Choosing to ask God to draw you toward Him and away from anything that is not Him is difficult. It draws us to His Word and our knees. It causes us to seek others who will guide us toward God's Word and to our knees ... and who will go to their knees on our behalf - driving us to humility knowing our need for them to stand in the gap for us. It allows God to bring people into our lives who will hold us accountable and ask us the tough questions in love, in our best interest, that we want to pretend don't exist.

Thing is ... The Path of this downward spiral is so easy and temporarily soothing and such a smooth, slippery slide. But The Way out is HARD and impossible without God.

Good for you, Mike ... for getting out and for being willing to share about it.

Michelle Pendergrass said...

I knew it would be a gut-punch.

I've walked a similar path. I wasn't a pastor, but I did lead Women's Ministry for a time. It was a short time, but God certainly packed it full of powerful lessons.

One of which I try to remind myself up when the cynic starts boiling. (And sometimes I wonder, no I'm sure, God allows the cynic to boil so he can skim off that dross.) I remind myself that God never, anywhere asked me to trust a man. He says "trust in ME with all your heart."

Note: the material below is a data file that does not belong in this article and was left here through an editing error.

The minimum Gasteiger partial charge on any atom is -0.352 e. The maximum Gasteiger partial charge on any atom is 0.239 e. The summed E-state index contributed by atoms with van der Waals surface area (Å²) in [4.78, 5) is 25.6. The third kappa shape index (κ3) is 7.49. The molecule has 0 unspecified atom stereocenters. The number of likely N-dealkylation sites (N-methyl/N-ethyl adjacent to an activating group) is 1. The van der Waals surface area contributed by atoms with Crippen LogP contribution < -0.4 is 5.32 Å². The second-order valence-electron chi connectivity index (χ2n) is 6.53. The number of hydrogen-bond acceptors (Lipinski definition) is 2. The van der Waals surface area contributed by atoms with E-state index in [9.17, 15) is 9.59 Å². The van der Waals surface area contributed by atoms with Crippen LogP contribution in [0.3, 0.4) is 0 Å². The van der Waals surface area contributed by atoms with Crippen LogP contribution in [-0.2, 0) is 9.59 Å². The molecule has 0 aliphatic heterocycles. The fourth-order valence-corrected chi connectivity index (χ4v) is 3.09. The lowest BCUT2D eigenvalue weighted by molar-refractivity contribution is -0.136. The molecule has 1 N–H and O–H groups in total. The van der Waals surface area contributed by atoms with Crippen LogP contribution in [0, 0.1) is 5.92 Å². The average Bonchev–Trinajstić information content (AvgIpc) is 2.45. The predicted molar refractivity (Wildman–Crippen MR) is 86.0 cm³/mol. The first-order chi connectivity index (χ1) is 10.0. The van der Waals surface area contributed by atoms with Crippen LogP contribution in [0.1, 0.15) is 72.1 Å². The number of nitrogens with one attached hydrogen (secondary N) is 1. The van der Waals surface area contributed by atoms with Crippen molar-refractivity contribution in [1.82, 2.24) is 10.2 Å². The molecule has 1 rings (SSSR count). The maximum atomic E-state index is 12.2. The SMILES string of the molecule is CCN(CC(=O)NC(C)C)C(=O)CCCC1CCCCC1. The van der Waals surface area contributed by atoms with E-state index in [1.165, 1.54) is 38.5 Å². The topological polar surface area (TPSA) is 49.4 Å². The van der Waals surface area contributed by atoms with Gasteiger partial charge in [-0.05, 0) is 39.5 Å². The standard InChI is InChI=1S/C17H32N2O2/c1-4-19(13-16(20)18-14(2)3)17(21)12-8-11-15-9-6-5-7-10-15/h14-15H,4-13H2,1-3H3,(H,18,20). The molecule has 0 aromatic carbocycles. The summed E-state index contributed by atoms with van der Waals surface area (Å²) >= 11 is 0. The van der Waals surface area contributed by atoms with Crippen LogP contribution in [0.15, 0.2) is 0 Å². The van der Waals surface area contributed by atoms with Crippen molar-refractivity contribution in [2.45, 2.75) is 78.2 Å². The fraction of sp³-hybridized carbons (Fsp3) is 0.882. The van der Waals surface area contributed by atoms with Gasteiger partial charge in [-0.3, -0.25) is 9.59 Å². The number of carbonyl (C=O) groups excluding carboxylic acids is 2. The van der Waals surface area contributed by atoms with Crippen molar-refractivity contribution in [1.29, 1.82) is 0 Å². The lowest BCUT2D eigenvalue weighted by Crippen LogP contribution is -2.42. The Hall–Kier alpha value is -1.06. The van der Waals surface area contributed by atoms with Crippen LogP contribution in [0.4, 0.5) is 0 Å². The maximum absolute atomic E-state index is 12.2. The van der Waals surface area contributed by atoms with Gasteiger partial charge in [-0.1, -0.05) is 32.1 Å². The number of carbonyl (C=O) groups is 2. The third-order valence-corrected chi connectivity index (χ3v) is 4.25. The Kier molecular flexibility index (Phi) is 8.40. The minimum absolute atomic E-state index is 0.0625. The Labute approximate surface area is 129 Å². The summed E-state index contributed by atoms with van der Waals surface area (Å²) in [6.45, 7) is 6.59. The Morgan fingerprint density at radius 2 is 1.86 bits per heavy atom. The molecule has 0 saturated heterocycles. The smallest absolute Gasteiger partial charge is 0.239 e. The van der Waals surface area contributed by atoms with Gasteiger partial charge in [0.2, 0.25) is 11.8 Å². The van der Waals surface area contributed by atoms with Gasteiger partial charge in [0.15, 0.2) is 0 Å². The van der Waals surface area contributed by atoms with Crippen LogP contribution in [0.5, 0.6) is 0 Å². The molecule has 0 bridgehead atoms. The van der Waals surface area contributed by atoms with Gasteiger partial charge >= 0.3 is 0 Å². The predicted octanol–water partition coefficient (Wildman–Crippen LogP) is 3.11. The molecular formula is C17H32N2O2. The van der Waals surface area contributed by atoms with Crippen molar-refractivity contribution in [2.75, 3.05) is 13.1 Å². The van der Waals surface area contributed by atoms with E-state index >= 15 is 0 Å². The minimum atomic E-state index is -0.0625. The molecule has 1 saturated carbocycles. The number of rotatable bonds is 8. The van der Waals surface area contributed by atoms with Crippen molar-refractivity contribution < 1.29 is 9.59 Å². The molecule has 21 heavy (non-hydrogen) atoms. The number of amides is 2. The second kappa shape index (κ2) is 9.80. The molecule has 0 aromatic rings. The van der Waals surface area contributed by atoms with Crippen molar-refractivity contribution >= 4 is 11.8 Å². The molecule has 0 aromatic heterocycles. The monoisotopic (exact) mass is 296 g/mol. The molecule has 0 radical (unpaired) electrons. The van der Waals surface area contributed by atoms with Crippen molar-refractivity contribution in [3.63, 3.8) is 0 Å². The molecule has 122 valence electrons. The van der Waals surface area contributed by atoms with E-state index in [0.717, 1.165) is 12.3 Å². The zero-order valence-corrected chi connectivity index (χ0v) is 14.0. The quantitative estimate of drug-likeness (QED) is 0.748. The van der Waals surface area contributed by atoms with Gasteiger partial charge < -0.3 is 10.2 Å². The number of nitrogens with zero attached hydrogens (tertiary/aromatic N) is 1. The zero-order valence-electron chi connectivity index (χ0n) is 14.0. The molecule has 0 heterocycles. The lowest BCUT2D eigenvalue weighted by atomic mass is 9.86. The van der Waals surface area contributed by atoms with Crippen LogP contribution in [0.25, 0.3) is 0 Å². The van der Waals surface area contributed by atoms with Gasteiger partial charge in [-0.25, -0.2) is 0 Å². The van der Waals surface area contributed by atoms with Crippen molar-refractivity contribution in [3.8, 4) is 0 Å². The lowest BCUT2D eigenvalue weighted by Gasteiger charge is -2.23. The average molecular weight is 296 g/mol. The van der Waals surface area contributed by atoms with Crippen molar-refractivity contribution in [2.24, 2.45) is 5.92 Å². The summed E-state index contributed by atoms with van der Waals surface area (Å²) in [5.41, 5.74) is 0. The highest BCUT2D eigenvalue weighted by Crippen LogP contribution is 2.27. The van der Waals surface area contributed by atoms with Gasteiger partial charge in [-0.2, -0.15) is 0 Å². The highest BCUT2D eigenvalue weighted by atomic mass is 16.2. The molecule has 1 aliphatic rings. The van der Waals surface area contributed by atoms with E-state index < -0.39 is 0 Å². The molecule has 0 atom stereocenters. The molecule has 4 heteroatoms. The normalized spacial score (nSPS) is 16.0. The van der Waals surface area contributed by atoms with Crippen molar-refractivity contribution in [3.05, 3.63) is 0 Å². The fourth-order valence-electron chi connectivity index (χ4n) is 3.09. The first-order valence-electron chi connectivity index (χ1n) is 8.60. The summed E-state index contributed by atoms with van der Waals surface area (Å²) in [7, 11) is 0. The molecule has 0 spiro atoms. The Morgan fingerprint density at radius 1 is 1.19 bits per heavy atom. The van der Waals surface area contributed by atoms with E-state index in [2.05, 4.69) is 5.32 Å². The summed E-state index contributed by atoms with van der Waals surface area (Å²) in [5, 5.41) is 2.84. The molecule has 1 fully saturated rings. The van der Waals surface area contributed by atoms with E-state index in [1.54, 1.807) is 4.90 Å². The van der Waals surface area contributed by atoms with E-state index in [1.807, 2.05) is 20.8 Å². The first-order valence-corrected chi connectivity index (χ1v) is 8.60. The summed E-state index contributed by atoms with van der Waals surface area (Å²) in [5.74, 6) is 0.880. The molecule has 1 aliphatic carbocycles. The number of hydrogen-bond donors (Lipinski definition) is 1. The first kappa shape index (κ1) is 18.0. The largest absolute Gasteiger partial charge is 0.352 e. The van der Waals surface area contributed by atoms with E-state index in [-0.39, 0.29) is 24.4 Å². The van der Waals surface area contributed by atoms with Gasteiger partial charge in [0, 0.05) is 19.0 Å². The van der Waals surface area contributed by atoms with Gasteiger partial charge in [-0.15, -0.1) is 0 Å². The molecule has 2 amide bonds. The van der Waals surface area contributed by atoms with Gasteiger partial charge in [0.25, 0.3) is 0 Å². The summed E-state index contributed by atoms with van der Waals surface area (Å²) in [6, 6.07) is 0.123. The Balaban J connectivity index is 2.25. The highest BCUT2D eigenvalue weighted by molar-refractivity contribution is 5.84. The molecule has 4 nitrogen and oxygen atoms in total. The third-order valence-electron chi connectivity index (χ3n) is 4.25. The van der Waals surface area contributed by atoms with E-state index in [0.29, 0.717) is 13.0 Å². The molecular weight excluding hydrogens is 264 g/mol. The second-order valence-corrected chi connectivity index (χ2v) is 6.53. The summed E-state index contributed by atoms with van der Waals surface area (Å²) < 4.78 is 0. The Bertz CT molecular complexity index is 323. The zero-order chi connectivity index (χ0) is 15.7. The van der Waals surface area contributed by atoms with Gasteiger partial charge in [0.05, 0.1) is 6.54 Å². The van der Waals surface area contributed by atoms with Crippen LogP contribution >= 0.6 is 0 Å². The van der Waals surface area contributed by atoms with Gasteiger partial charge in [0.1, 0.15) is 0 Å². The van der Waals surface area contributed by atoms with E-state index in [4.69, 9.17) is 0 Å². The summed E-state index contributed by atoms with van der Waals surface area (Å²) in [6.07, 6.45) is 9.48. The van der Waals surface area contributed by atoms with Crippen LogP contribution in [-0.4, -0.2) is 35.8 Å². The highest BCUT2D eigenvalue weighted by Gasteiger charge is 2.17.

Most often, my cynical attitude and the cynic that comes to the surface are only there because I've allowed myself to start to raise either myself or another to a higher level.

There are only two levels. The God level and the human level. Anyone (including myself) that I raise to a higher level becomes an idol set between God and I by my hand.

I went to church for the first time in about 6 weeks this past Sunday. I'm ashamed to admit that I didn't want to go because I was hurt by a church we just got called away from and I just didn't go because I didn't have to. I've had a talk with God about it and he graciously forgave me. But I have to constantly be aware of my negitivity toward church.

Thank you for your honesty.

Vicki said...

Appreciate the way you're sharing your heart here...waiting for part 3. I've had some issues myself.